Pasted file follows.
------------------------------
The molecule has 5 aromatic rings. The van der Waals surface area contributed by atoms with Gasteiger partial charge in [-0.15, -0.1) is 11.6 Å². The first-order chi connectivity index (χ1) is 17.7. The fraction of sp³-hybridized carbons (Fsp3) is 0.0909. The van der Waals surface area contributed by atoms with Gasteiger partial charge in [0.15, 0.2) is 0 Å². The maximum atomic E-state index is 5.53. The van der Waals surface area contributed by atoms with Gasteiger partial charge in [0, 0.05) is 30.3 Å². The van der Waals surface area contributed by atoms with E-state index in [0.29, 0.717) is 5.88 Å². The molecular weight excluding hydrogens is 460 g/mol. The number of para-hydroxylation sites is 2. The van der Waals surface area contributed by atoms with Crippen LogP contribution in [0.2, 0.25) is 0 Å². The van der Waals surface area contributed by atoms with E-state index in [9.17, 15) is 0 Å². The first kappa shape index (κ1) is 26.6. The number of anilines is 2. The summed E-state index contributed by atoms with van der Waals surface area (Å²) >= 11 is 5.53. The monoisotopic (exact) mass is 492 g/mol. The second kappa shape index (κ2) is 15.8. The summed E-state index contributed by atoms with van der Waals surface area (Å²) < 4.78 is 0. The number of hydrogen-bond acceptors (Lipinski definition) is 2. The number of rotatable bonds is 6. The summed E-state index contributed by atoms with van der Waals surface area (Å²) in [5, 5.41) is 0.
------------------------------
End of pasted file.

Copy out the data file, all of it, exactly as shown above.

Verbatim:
The molecule has 5 aromatic rings. The van der Waals surface area contributed by atoms with Gasteiger partial charge in [-0.15, -0.1) is 11.6 Å². The first-order chi connectivity index (χ1) is 17.7. The fraction of sp³-hybridized carbons (Fsp3) is 0.0909. The van der Waals surface area contributed by atoms with Gasteiger partial charge in [0.15, 0.2) is 0 Å². The maximum atomic E-state index is 5.53. The van der Waals surface area contributed by atoms with Gasteiger partial charge in [0, 0.05) is 30.3 Å². The van der Waals surface area contributed by atoms with E-state index in [0.29, 0.717) is 5.88 Å². The molecular weight excluding hydrogens is 460 g/mol. The number of para-hydroxylation sites is 2. The van der Waals surface area contributed by atoms with Crippen LogP contribution in [0.2, 0.25) is 0 Å². The van der Waals surface area contributed by atoms with E-state index in [9.17, 15) is 0 Å². The first kappa shape index (κ1) is 26.6. The number of anilines is 2. The summed E-state index contributed by atoms with van der Waals surface area (Å²) >= 11 is 5.53. The monoisotopic (exact) mass is 492 g/mol. The second kappa shape index (κ2) is 15.8. The summed E-state index contributed by atoms with van der Waals surface area (Å²) < 4.78 is 0. The number of hydrogen-bond acceptors (Lipinski definition) is 2. The number of rotatable bonds is 6. The summed E-state index contributed by atoms with van der Waals surface area (Å²) in [5, 5.41) is 0.